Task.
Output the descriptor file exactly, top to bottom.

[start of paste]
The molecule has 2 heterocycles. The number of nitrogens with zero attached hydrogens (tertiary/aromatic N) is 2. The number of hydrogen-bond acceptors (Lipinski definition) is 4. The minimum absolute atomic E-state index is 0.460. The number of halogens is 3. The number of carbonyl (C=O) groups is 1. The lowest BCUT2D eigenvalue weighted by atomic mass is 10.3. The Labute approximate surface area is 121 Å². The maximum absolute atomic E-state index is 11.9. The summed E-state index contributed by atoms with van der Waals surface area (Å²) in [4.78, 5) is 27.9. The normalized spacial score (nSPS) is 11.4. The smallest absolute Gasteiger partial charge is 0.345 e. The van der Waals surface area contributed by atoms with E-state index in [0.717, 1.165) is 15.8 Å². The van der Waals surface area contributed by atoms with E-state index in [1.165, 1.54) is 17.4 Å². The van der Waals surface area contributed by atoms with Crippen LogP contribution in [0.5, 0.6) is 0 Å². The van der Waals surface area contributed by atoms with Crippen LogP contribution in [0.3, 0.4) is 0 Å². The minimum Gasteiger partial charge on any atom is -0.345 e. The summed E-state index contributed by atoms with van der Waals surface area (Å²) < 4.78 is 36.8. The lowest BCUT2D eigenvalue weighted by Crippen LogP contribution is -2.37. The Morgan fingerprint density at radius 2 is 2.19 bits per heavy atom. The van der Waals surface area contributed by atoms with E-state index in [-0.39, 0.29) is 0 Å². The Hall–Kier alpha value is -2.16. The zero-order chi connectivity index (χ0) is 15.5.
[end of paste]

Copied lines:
The molecule has 2 heterocycles. The number of nitrogens with zero attached hydrogens (tertiary/aromatic N) is 2. The number of hydrogen-bond acceptors (Lipinski definition) is 4. The minimum absolute atomic E-state index is 0.460. The number of halogens is 3. The number of carbonyl (C=O) groups is 1. The lowest BCUT2D eigenvalue weighted by atomic mass is 10.3. The Labute approximate surface area is 121 Å². The maximum absolute atomic E-state index is 11.9. The summed E-state index contributed by atoms with van der Waals surface area (Å²) in [4.78, 5) is 27.9. The normalized spacial score (nSPS) is 11.4. The smallest absolute Gasteiger partial charge is 0.345 e. The van der Waals surface area contributed by atoms with E-state index in [0.717, 1.165) is 15.8 Å². The van der Waals surface area contributed by atoms with E-state index in [1.165, 1.54) is 17.4 Å². The van der Waals surface area contributed by atoms with Crippen LogP contribution in [0.5, 0.6) is 0 Å². The van der Waals surface area contributed by atoms with Crippen LogP contribution in [0.3, 0.4) is 0 Å². The minimum Gasteiger partial charge on any atom is -0.345 e. The summed E-state index contributed by atoms with van der Waals surface area (Å²) < 4.78 is 36.8. The lowest BCUT2D eigenvalue weighted by Crippen LogP contribution is -2.37. The Morgan fingerprint density at radius 2 is 2.19 bits per heavy atom. The van der Waals surface area contributed by atoms with E-state index in [-0.39, 0.29) is 0 Å². The Hall–Kier alpha value is -2.16. The zero-order chi connectivity index (χ0) is 15.5.